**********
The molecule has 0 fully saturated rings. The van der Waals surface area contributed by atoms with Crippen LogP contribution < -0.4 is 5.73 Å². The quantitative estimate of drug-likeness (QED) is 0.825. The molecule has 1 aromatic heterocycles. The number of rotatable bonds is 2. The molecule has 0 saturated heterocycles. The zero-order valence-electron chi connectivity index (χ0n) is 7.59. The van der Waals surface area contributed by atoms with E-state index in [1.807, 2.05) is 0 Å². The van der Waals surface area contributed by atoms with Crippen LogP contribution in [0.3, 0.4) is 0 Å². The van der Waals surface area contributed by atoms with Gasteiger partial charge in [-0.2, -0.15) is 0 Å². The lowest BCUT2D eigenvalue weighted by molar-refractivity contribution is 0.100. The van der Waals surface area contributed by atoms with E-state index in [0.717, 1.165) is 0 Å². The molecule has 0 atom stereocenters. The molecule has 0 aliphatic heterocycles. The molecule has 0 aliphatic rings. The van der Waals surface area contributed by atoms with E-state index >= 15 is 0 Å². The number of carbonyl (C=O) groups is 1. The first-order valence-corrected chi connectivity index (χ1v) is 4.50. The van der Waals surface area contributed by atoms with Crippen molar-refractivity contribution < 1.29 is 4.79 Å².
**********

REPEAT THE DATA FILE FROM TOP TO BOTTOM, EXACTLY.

The molecule has 0 fully saturated rings. The van der Waals surface area contributed by atoms with Crippen LogP contribution < -0.4 is 5.73 Å². The quantitative estimate of drug-likeness (QED) is 0.825. The molecule has 1 aromatic heterocycles. The number of rotatable bonds is 2. The molecule has 0 saturated heterocycles. The zero-order valence-electron chi connectivity index (χ0n) is 7.59. The van der Waals surface area contributed by atoms with E-state index in [1.807, 2.05) is 0 Å². The van der Waals surface area contributed by atoms with Crippen LogP contribution in [0.3, 0.4) is 0 Å². The van der Waals surface area contributed by atoms with Gasteiger partial charge in [-0.2, -0.15) is 0 Å². The lowest BCUT2D eigenvalue weighted by molar-refractivity contribution is 0.100. The van der Waals surface area contributed by atoms with E-state index in [0.717, 1.165) is 0 Å². The molecule has 0 atom stereocenters. The molecule has 0 aliphatic heterocycles. The molecule has 0 aliphatic rings. The van der Waals surface area contributed by atoms with E-state index >= 15 is 0 Å². The number of carbonyl (C=O) groups is 1. The first-order valence-corrected chi connectivity index (χ1v) is 4.50. The van der Waals surface area contributed by atoms with Crippen molar-refractivity contribution < 1.29 is 4.79 Å².